Tooth decay is one of the more common oral diseases that affect kids and adults worldwide. In a report shared by the Centers for Disease Control and Prevention, it was revealed that more than 80% of the US population is expected to suffer from the condition by the time they turn 34 years old.
Tooth decay starts with damage to the enamel surface caused by harmful bacteria. Dental enamel is the hard outer coating that covers and protects each tooth from physical, thermal, and chemical factors that could injure the soft tissues in the underlying dental pulp. It is considered the hardest substance in the human body, even harder than the bones.
However, improper or insufficient oral hygiene can destroy the enamel over time. This is because of the plaque that forms and builds up on the surface of your teeth every day. Plaque is a sticky film of acid-producing bacteria formed from the leftover food particles and saliva that mix in your mouth. Hence, failure to clean your teeth properly can make you more susceptible to plaque buildup.
The acids produced by these bacteria slowly erode the protective enamel over time, eventually leading to problems like cavities and gingivitis or gum disease. Plaque can also accumulate under the gums and near the roots of your teeth, which can break down the bones that support them and result in tooth loss.
Why You Should Take Care Of Your Teeth
If left untreated, cavities can spread and affect the deeper layers of your teeth. This can lead to severe toothache, infection, and, eventually – tooth loss. It is more challenging to manage because you may not experience symptoms at the early stages of cavity development, which can lull you into thinking that your teeth are fine.
However, as the decay gets more extensive, you will start to experience discomfort and other signs of tooth damage. This includes aches or pains around your teeth with no apparent cause; mild or sharp pain when consuming something sweet, hot, or cold; tooth sensitivity; or pain when you bite down. You will also start seeing visible signs of decay, such as holes in the teeth and white, brown, or black stains on the tooth surface.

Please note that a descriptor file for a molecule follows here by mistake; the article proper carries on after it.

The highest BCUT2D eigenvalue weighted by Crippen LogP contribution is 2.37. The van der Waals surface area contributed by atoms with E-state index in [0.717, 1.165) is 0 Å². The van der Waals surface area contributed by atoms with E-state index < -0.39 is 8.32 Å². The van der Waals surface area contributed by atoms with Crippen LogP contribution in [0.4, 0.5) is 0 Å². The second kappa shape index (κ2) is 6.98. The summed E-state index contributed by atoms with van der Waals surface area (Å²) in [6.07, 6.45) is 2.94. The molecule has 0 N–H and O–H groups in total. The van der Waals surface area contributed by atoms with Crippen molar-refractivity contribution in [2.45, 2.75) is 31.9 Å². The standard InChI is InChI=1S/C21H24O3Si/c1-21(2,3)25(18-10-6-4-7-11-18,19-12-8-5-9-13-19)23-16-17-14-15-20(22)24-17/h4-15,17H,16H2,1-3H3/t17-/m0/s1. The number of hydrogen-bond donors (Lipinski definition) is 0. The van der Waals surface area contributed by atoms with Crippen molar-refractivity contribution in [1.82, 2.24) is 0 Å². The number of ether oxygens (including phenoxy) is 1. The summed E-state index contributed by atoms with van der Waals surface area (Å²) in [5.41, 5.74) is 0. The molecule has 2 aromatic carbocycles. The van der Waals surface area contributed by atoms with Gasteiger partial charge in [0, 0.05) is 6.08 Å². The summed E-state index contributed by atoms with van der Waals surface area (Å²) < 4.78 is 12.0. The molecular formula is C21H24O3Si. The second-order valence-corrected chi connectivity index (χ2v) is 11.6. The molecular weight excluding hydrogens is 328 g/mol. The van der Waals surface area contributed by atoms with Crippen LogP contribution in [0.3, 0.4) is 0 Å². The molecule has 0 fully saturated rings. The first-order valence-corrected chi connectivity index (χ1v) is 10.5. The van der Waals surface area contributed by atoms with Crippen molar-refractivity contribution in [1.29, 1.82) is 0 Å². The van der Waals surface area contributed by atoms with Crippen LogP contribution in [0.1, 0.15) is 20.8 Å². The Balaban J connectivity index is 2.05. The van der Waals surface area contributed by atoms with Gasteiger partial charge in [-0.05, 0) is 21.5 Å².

When eating, the condition of your teeth can directly affect the type of food you eat. Toothaches can prevent you from consuming the food you need to maintain a healthy diet. Aside from these, the mouth is the gateway to your lungs and digestive tract, which means that diseases and infections that start here can eventually affect your other organs.
Your oral health could give you and your healthcare provider a lot of clues about your body's overall condition. The oral cavity, which includes your teeth, gums, and tongue, can indicate if you have nutritional deficiencies or whether your body is suffering from some systemic diseases whose symptoms are not yet apparent elsewhere. Your doctor could also check for signs of infection by examining your mouth and throat.
How To Prevent Tooth Decay
There are several factors that can lead to tooth decay. One reason is poor oral hygiene, while another is tobacco intake. Certain dietary choices like frequent snacking and consuming sugary food or drinks can also affect oral health. These can turn your mouth into a breeding ground of infection-causing bad bacteria.
Fortunately, tooth decay is highly preventable with proper oral care and healthier lifestyle choices. Make a conscious choice to eat a balanced diet and limit your intake of sugary food and drinks such as pastries, soda, or coffee. Try to avoid using tobacco products, including e-cigarettes, because these can stain your teeth and weaken your gums.
You must brush your teeth at least twice a day and never go to sleep without doing so. Brushing before bedtime ensures that you remove the germs and plaque that have accumulated during the day. Brush your teeth in circular motions to thoroughly remove the plaque and prevent them from just getting pushed to the gums. Always use a good toothbrush I recommend searching for the best Philips Sonicare toothbrush as these are highly recommended.
Instead of regular toothpaste, consider using a dental gel that can fight plaque on a molecular level, just as professional tooth cleaning would. Use a soft-bristled brush to clean your teeth to avoid getting tears and scratches on your enamel and gums, which harder brushes can cause.
Note that germs and bacteria can accumulate on your used brushes, so be sure to replace them every three months. Then after brushing, use dental floss to clean the area between your teeth and remove any food residue that could attract bacteria.
It would be best if you could also visit your dentist regularly for oral checkups so that he can apply preventive measures and protect your teeth from damage. This will also enable your dentist to detect and properly address any problem at the onset.